EXAMPLES: ARCHEOLOGICAL PREDICTIVE STUDIES
CACHE RIVER ARCHEOLOGICAL PROJECT
Under contract with the U.S. Army Corps of Engineers, Schiffer and House conducted a sample survey of the Cache River Basin in Arkansas and provided advice on the distribution of prehistoric sites for purpose of both direct and indirect impact mitigation planning. References: Schiffer and House 1975, 1977.
REESE RIVER ECOLOGICAL PROJECT
Thomas conducted a stratified random sampling program in the Reese River Valley of Nevada to test hypotheses about the settlement organization of its inhabitants. References: Thomas 1969, 1973, 1975.
CHACO CANYON SAMPLING EXPERIMENT
Several different types of sampling schemes were applied to the already recorded sites of Chaco Canyon National Monument, New Mexico to test their relative efficiency. Reference: Judge, Elbert and Hitchcock in Mueller 1975.
CEDAR MESA PROJECT
In a study of regional human adaptation on Cedar Mesa, Utah, a sample of stream drainages was selected and quadrats within each were surveyed; the results were evaluated against simulated data. Reference: Matson and Lipe in Mueller 1975.
WHITE MOUNTAIN PLANNING UNIT
For purposes of Forest Service planning in the Apache-Sitgraves National Forest, Arizona, a stratified transect sample was used to generate predictions about the relative density of prehistoric sites throughout the unit. Reference: Donaldson 1975.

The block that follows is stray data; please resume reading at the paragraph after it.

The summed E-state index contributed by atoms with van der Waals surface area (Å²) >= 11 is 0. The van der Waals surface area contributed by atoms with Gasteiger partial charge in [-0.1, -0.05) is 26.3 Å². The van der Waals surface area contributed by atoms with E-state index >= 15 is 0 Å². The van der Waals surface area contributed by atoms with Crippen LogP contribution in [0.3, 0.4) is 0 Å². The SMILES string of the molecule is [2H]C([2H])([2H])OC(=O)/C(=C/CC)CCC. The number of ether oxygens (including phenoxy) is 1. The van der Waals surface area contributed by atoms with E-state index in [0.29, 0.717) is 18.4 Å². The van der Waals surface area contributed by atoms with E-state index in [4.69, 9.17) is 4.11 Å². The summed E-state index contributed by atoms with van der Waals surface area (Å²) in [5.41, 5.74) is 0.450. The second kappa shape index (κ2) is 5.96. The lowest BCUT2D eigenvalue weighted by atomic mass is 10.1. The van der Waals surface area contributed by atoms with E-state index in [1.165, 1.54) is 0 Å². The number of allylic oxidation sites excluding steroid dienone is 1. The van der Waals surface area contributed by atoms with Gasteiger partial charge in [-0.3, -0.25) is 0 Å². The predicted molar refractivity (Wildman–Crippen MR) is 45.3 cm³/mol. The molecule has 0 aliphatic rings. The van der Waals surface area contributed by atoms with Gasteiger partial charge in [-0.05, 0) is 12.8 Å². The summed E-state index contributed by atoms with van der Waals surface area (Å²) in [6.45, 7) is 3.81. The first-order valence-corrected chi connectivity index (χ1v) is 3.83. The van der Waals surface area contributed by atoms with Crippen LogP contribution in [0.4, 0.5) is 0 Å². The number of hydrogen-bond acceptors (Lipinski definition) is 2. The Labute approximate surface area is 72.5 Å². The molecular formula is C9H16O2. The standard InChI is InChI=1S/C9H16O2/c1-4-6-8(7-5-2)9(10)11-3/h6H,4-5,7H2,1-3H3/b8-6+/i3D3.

RANDSBURG/SPANGLER HILLS/SOUTH SEARLE LAKE STUDY
In connection with a proposed geothermal leasing program in the California Desert, a stratified random sample quadrat survey was conducted and archeological sensitivity maps were developed. References: Bureau of Land Management 1976; for general research design, Weide 1974.
SAN FELIPE ARCHEOLOGICAL PROJECT
To assess the indirect impacts of a regional water system in central California, a dispersed sample of stream drainages, stratified by size, was inspected and a systematic background study was conducted to predict impacts on prehistoric and historic sites. References: King and Hickman 1973, 1977.
GULF OF MEXICO OUTER CONTINENTAL SHELF STUDY
For purposes of planning for the sale and management of offshore oil leases, zones of differential archeological sensitivity were projected on the outer continental shelf in the Gulf of Mexico. The predictions were based on study of on-shore prehistoric settlement patterns, changes in sea level over the last 60,000 years, submarine topography and geology, reported shipwrecks, and patterns of shipping from the time of initial exploration through 1945. Reference: Gagliano, et al 1977.
EASTERN NEW ENGLAND STUDY
Based on available data on prehistoric site distributions, areas of predicted archeological sensitivity were projected for eastern New England. Potential land-use patterns were overlaid to identify probable future conflicts. This study suffers from the fact that no fieldwork was done to check the accuracy of the predictions derived from background data. Reference: Dincauze and Meyer 1977.
GREATER ST. LOUIS STUDY
Based on available data on prehistoric site distributions, zones of predicted archeological sensitivity were generated for the greater St. Louis area. General land-use plans were overlaid to identify areas of probable future conflict. This study has the same deficiencies as the eastern New England study. Reference: Benchley 1976.
INLAND WATERWAY SURVEY
Along the Inland Waterway on Michigan's lower peninsula, stratified random quadrats were surveyed in order to predict the distribution of prehistoric sites. Reference: Lovis 1976.